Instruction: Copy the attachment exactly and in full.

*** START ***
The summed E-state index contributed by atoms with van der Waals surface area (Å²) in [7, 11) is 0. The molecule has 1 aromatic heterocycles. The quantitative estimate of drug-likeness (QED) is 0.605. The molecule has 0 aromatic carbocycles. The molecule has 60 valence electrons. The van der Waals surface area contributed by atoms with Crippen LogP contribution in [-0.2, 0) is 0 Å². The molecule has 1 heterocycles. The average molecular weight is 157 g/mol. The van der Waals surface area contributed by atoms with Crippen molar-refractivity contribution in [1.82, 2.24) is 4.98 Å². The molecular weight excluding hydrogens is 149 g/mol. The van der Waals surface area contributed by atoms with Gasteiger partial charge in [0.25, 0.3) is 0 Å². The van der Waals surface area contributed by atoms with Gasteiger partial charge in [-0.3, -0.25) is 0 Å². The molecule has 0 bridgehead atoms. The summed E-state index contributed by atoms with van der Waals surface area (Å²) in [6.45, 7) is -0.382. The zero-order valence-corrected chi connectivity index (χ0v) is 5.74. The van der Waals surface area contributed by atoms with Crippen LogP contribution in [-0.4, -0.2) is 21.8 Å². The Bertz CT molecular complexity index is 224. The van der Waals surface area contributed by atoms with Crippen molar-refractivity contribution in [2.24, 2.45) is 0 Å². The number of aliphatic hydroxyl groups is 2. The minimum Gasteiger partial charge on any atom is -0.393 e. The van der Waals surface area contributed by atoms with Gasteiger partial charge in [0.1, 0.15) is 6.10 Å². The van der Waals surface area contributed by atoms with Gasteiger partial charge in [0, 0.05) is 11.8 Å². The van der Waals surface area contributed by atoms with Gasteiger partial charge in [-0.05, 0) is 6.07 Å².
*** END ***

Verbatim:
The summed E-state index contributed by atoms with van der Waals surface area (Å²) in [7, 11) is 0. The molecule has 1 aromatic heterocycles. The quantitative estimate of drug-likeness (QED) is 0.605. The molecule has 0 aromatic carbocycles. The molecule has 60 valence electrons. The van der Waals surface area contributed by atoms with Crippen LogP contribution in [-0.2, 0) is 0 Å². The molecule has 1 heterocycles. The average molecular weight is 157 g/mol. The van der Waals surface area contributed by atoms with Crippen molar-refractivity contribution in [1.82, 2.24) is 4.98 Å². The molecular weight excluding hydrogens is 149 g/mol. The van der Waals surface area contributed by atoms with Gasteiger partial charge in [0.25, 0.3) is 0 Å². The van der Waals surface area contributed by atoms with Gasteiger partial charge in [-0.3, -0.25) is 0 Å². The molecule has 0 bridgehead atoms. The summed E-state index contributed by atoms with van der Waals surface area (Å²) in [6.45, 7) is -0.382. The zero-order valence-corrected chi connectivity index (χ0v) is 5.74. The van der Waals surface area contributed by atoms with Crippen LogP contribution in [-0.4, -0.2) is 21.8 Å². The Bertz CT molecular complexity index is 224. The van der Waals surface area contributed by atoms with Crippen molar-refractivity contribution in [2.24, 2.45) is 0 Å². The number of aliphatic hydroxyl groups is 2. The minimum Gasteiger partial charge on any atom is -0.393 e. The van der Waals surface area contributed by atoms with Gasteiger partial charge in [0.1, 0.15) is 6.10 Å². The van der Waals surface area contributed by atoms with Gasteiger partial charge in [0, 0.05) is 11.8 Å². The van der Waals surface area contributed by atoms with Gasteiger partial charge in [-0.05, 0) is 6.07 Å².